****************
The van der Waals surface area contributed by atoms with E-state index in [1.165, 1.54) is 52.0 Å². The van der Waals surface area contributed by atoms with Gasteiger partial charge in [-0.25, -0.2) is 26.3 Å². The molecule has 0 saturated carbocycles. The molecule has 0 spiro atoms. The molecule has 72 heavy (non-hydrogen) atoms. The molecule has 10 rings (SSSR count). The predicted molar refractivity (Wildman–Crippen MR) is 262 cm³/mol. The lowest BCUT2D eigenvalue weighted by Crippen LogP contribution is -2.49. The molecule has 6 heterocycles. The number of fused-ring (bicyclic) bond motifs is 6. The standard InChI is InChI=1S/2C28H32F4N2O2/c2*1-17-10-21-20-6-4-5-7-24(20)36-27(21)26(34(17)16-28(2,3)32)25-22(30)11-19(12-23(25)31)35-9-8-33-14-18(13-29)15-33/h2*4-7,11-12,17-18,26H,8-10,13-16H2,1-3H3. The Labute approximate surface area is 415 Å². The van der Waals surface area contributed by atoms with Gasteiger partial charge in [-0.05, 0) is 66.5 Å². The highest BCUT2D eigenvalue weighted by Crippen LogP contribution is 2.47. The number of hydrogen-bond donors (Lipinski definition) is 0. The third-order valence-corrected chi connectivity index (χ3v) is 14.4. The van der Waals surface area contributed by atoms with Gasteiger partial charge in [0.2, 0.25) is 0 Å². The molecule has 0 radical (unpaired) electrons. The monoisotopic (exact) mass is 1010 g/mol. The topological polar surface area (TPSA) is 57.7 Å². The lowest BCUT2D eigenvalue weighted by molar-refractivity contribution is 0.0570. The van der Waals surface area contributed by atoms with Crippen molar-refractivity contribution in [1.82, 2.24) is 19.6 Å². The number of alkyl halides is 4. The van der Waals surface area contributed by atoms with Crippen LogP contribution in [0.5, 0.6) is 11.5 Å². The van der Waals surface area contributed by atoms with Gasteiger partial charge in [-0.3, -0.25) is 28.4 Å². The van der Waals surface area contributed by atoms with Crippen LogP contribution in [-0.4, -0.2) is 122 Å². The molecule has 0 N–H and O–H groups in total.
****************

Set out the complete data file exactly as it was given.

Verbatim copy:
The van der Waals surface area contributed by atoms with E-state index in [1.165, 1.54) is 52.0 Å². The van der Waals surface area contributed by atoms with Gasteiger partial charge in [-0.25, -0.2) is 26.3 Å². The molecule has 0 saturated carbocycles. The molecule has 0 spiro atoms. The molecule has 72 heavy (non-hydrogen) atoms. The molecule has 10 rings (SSSR count). The predicted molar refractivity (Wildman–Crippen MR) is 262 cm³/mol. The lowest BCUT2D eigenvalue weighted by Crippen LogP contribution is -2.49. The molecule has 6 heterocycles. The number of fused-ring (bicyclic) bond motifs is 6. The standard InChI is InChI=1S/2C28H32F4N2O2/c2*1-17-10-21-20-6-4-5-7-24(20)36-27(21)26(34(17)16-28(2,3)32)25-22(30)11-19(12-23(25)31)35-9-8-33-14-18(13-29)15-33/h2*4-7,11-12,17-18,26H,8-10,13-16H2,1-3H3. The Labute approximate surface area is 415 Å². The van der Waals surface area contributed by atoms with Gasteiger partial charge in [-0.05, 0) is 66.5 Å². The highest BCUT2D eigenvalue weighted by Crippen LogP contribution is 2.47. The number of hydrogen-bond donors (Lipinski definition) is 0. The third-order valence-corrected chi connectivity index (χ3v) is 14.4. The van der Waals surface area contributed by atoms with Gasteiger partial charge in [0.2, 0.25) is 0 Å². The molecule has 0 radical (unpaired) electrons. The monoisotopic (exact) mass is 1010 g/mol. The topological polar surface area (TPSA) is 57.7 Å². The lowest BCUT2D eigenvalue weighted by molar-refractivity contribution is 0.0570. The van der Waals surface area contributed by atoms with Crippen molar-refractivity contribution in [1.82, 2.24) is 19.6 Å². The number of alkyl halides is 4. The van der Waals surface area contributed by atoms with Crippen LogP contribution in [0.5, 0.6) is 11.5 Å². The van der Waals surface area contributed by atoms with Gasteiger partial charge in [-0.3, -0.25) is 28.4 Å². The van der Waals surface area contributed by atoms with Crippen LogP contribution in [-0.4, -0.2) is 122 Å². The molecule has 0 N–H and O–H groups in total.